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Proceedings of the Standing Senate Committee on
Social Affairs, Science and Technology

Issue 21 - Orders of Reference


Extract from the Journals of the Senate of Wednesday, November 28, 2006:

The Honourable Senator Keon moved, seconded by the Honourable Senator Segal:

That the Standing Senate Committee on Social Affairs, Science and Technology be authorized to examine and report on the impact of the multiple factors and conditions that contribute to the health of Canada's population — known collectively as the social determinants of health — including the effects of these determinants on the disparities and inequities in health outcomes that continue to be experienced by identifiable groups or categories of people within the Canadian population;

That the Committee examine government policies, programs and practices that regulate or influence the impact of the social determinants of health on health outcomes across the different segments of the Canadian population, and that the Committee investigate ways in which governments could better coordinate their activities in order to improve these health outcomes, whether these activities involve the different levels of government or various departments and agencies within a single level of government;

That the Committee be authorized to study international examples of population health initiatives undertaken either by individual countries, or by multilateral international bodies such as (but not limited to) the World Health Organization; and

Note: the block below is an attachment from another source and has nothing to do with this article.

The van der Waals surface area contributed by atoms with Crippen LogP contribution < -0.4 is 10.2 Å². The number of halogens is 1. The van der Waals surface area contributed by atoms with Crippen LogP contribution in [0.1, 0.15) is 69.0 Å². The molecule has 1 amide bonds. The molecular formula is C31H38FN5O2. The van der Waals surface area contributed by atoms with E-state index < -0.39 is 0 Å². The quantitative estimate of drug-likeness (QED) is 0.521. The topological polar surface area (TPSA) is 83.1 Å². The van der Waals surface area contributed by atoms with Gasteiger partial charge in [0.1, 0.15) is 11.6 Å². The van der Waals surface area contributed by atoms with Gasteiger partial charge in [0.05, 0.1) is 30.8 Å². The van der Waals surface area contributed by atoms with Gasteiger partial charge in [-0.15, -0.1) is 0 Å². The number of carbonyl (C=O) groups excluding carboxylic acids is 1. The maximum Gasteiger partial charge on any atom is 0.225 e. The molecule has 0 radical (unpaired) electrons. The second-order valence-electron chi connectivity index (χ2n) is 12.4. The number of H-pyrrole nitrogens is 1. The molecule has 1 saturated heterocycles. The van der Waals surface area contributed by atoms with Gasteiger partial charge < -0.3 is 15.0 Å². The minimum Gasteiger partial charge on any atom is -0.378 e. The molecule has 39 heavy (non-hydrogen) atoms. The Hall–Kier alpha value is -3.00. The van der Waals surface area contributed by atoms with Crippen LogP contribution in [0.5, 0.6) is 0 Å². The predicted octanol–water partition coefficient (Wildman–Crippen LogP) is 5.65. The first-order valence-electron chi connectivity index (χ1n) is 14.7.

That the Committee submit its final report to the Senate no later than June 30, 2009 and that the Committee retain all powers necessary to publicize its findings until December 31, 2009.

After debate,

The question being put on the motion, it was adopted.


Extract form the Journals of the Senate of Wednesday, June 28, 2006:

The Honourable Senator Eggleton, P.C. moved, seconded by the Honourable Senator Fraser:

That the Standing Senate Committee on Social Affairs, Science and Technology be authorized to examine and report on current social issues pertaining to Canada's largest cities. In particular, the Committee shall be authorized to examine:

(a) poverty

(b) housing and homelessness

(c) social infrastructure

(d) social cohesion

(e) immigrant settlement

(f) crime

(g) transportation

(h) the role of the largest cities in Canada's economic development

That the study be national in scope, with a focus on the largest urban community in each of the provinces;

That the study report proposed solutions, with an emphasis on collaborative strategies involving, federal, provincial and municipal governments;

That the Committee submit its final report no later than December 31, 2007, and that the Committee retain all powers necessary to publicize its findings until March 31, 2008; and

That the Committee be permitted, notwithstanding usual practices, to deposit any report with the Clerk of the Senate, if the Senate is not then sitting; and that the report be deemed to have been tabled in the Chamber.

After debate,

With leave of the Senate and pursuant to rule 30, the motion was modified to read as follows:

That the Standing Senate Committee on Social Affairs, Science and Technology be authorized to examine and report on current social issues pertaining to Canada's largest cities. In particular, the Committee shall be authorized to examine:

(a) poverty

(b) housing and homelessness

(c) social infrastructure

(d) social cohesion

(e) immigrant settlement

(f) crime

(g) transportation

(h) the role of the largest cities in Canada's economic development

That the study be national in scope, with a focus on the largest urban community in each of the provinces;

That the study report proposed solutions, with an emphasis on collaborative strategies involving, federal, provincial and municipal governments; and

That the Committee submit its final report no later than December 31, 2007, and that the Committee retain all powers necessary to publicize its findings until March 31, 2008.

After debate,

The question being put on the motion, as modified, it was adopted.

Paul C. Bélisle

Clerk of the Senate